SOC 311 Notes
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This 6 page Class Notes was uploaded by Emily Wagner on Saturday December 5, 2015. The Class Notes belongs to Soc 311 at University at Buffalo taught by in Summer 2015. Since its upload, it has received 14 views. For similar materials see Drugs and society in Sociology at University at Buffalo.
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Date Created: 12/05/15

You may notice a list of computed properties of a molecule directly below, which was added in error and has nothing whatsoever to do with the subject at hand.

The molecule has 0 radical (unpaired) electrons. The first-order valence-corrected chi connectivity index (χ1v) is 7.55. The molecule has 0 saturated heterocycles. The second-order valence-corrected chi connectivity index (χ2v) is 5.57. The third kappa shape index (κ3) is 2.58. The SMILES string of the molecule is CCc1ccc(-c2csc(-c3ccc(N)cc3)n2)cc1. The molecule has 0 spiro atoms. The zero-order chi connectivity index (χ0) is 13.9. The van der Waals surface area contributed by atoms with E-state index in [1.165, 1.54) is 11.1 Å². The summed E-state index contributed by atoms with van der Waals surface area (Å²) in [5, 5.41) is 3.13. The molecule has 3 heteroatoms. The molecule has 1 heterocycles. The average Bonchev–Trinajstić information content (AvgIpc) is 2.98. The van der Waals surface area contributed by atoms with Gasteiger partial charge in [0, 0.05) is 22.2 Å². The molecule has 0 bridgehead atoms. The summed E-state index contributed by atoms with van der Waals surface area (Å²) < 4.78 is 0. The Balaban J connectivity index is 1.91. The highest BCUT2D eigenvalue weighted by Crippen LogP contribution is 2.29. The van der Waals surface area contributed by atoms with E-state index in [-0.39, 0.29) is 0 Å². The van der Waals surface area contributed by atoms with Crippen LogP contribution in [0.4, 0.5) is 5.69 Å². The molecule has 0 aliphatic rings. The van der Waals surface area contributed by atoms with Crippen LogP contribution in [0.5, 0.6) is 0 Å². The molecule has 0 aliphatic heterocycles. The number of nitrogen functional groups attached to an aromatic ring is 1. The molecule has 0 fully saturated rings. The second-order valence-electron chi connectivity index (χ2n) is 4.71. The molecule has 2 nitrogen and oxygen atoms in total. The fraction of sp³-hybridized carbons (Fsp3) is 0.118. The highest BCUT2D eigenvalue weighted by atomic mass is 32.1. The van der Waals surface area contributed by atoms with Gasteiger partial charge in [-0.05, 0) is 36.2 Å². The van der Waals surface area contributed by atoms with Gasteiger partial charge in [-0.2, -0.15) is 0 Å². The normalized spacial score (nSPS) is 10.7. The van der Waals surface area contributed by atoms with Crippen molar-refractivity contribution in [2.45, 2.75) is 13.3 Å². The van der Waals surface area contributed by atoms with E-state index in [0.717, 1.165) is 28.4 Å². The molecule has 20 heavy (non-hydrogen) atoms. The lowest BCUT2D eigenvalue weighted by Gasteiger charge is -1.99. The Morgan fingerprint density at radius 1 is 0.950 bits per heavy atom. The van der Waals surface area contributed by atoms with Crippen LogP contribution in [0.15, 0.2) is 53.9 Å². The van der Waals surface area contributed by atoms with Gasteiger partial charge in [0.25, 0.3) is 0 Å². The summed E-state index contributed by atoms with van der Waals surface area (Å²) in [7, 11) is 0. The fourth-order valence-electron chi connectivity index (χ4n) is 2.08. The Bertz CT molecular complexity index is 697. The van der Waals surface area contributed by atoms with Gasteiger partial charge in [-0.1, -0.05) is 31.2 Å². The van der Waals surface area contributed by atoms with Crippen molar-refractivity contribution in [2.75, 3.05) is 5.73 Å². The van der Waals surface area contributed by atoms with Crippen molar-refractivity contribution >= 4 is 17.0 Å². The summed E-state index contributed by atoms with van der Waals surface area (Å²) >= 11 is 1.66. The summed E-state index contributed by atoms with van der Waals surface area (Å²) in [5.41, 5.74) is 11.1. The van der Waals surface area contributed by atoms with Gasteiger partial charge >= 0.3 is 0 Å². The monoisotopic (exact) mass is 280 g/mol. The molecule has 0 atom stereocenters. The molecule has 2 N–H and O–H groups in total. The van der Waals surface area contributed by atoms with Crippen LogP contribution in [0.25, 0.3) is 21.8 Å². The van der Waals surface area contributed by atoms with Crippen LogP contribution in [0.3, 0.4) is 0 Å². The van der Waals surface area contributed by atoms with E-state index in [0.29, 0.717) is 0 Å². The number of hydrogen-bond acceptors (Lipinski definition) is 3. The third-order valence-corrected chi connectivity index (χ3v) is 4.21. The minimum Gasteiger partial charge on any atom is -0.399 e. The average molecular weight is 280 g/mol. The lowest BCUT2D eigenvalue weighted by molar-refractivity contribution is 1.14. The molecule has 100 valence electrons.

SOC 311 -- Drugs and Society (Kristen Connolly) [Notes from 11/30/15-12/05/15] Drugs and Crime: The Connection Use of drugs leads to higher rate of crime Criminals are more likely to use drugs Criminogenic: having the capacity to cause or influence the commission of criminal behavior Dependent variable = a factor that is caused by another factor, the independent variable, example: age (the independent variable) causes drug use (the dependent variable) Independent variable = a casual factor, one that has effect on another factor 3 Models: 1. Enslavement: accidental narcotic addiction – engage in bad things a. Drug addiction causes criminal behavior 2. Predisposition: explanation for the connection between drug addiction and criminal behavior is that the kinds of people who are likely to engage in drugs 3. Drug addiction accelerates,, but does not generate money- making criminal behavior a. Connection is not fully explained Psychopharmacological Model: drugs and violence are very strongly connected because direct use of drugs causes violence Economic-Compulsive Model: strong connection because users need money to support their drug habits Systemic Model: power struggle in sellers—legal issues Goldstein – systemic model = best o Looked at sample of criminal homicides in NYC o Majority were systematic Cocaine and Violent Behavior Gender related Men: use of cocaine causes increased rate of abuse Heroin Addiction and Violence Polydrug use: using more than one drug at a time Before 1970s, heroin addicts were looked at as peaceful After 1970s, looked at as a cause for violence In the 1970s, it became popular in the younger crowd o Marked a “new breed” of heroin addicts Alcohol and Violence Drunken Comportment: behavior under influence of alcohol Cognitive-Guidedness Approach: behavior under influence of alcohol is guided by cultural norms Disinhibition Model: direct effect of alcohol that causes drinkers to be liberated from society’s norms and leads to danger **Most crime happens between people who know each other Drug markets have geographic specificity Victims of Violence Not all victims are directly involved Others victims include: officials, reporters, singers of Narco Ballads U.S. Crack Market Violence 4 Factors a. Youth of the participants: violence rates peak at ages 18-22 a. Crack market and bootlegging dominated by young men b. Value of drugs: suddenly situational violence may have very high pay-offs since the cocaine is so expensive c. Intensity of law enforcement: transactions are conducted with a degree of suspicion and insecurity d. Indirect consequence of drug use: crack users are known to be violent and aggressive Why Rick Kids Sell Street Drugs: Wankstaz, Wannabes, and Capitalists in Training If money and upward class mobility is the primary motivator for selling street drugs, then why do affluent college students choose to become drug dealers? o This seems to go against so many theories Contradictions Affluent kids who decide to sell street drugs contradict much that we believe to know about crime, public/policy/the war on drugs, and the usual stereotype of drug users/dealers Their decision to engage in drug sales seems counterintuitive and non-sensical Motivations to Sell Drugs Proved worthy of them risking everything that they have and can count on through life if they maintain the socially prescribed path Combination of tangible things and social rewards Motive 1 Underwrite the costs of their own drug use o Avoid paying retail prices o Earn enough profit to wipe out the cost of their pot Pot was part of daily lives, not just for parties/on the weekend Motive 2 Underwrite other incidental and entertainment expenses o Expenses such as treating friends, alcohol, vacations Motive 3 The spirit of capitalism Potential for huge profits, disposable income o Business-y people, seen opportunity: supply and demand Motive 4 Ego Gratification and the Pursuit of Status o Seen as a business decision to avoid being labeled as a criminal Motive 5 Sneaky/thrill of anti-authoritarianism Discuss LaCoste: openly selling, parking in no-parking zones with drugs in car on campus Motive 6 Warding off the emasculating force of privilege o Desire for independence o Use drug dealing as a way to seem independent Delinquent Gangs Most people don’t join gangs because of money o The money is close to that of minimum wage Join because gangs offer social acceptance and a place they will belong Symbolic values Selling Crack in El Barrio Crack was widely available and sold in the inner city Participation in drug trade comes from not having a job in normal ways, can’t fit in with society Alternative to formal economy Class and Ethnic Styles of Dealing Street style of drug dealing may help explain portion of racial disparities in drug-related arrests Middle-class style entails dealing in private to customers known to the seller, large quantities a small number of times o Violence rarely takes place in these locations Inner-city style entails dealing to strangers in small quantities, public and semipublic places o Violence often takes place here Mexico Cartels, Corruption, and Cocaine: The Gulf Cartel Headquartered in Matamoros, Tamaulipas, Mexico – directly across border form Brownsville, Texas Oldest organized crime syndicates in Mexico Before 2007, there were 4 major cartels: Tijuana, Juarez, Golf, and Sinaloa—now there’s 9-20 Has a presence in all of Mexico, as well as in some of U.S. most brutal and violent Also involved in many other crimes, not just drug-trafficking Founded in 1920a-30s in response to demand for smuggling people and drugs into the U.S. Loz Xetas: The Enforcers Used to be faction of Gulf Cartel, now they’re separate U.S. provided training to this Mexican military enforcement Most technologically advanced, sophisticated cartel When part of Gulf Cartel, kidnapped, murdered, and robbed for them Violence and the Gulf Cartel Weapons are superior to those of law enforcement Illegality of the drugs, and illegal weapons in Mexico are to blame for the violence Role of Law Enforcement Gulf Cartel are known to intimidate law enforcement Police are paid little, not extremely strong, corrupt, not trusted by citizens Collecting Taxes Gulf Cartel collects taxes (tolls) on anyone who wishes to traffic anything illegal into the U.S. by going through Mexican territory o Human trafficking, weapons, drugs Globalization Technology has made it easier for cartels to avoid prosecution A Threat to the State Gulf Cartel has facilities in the U.S. even with efforts to keep them out o Bribe government officials, operate with exemptions from punishments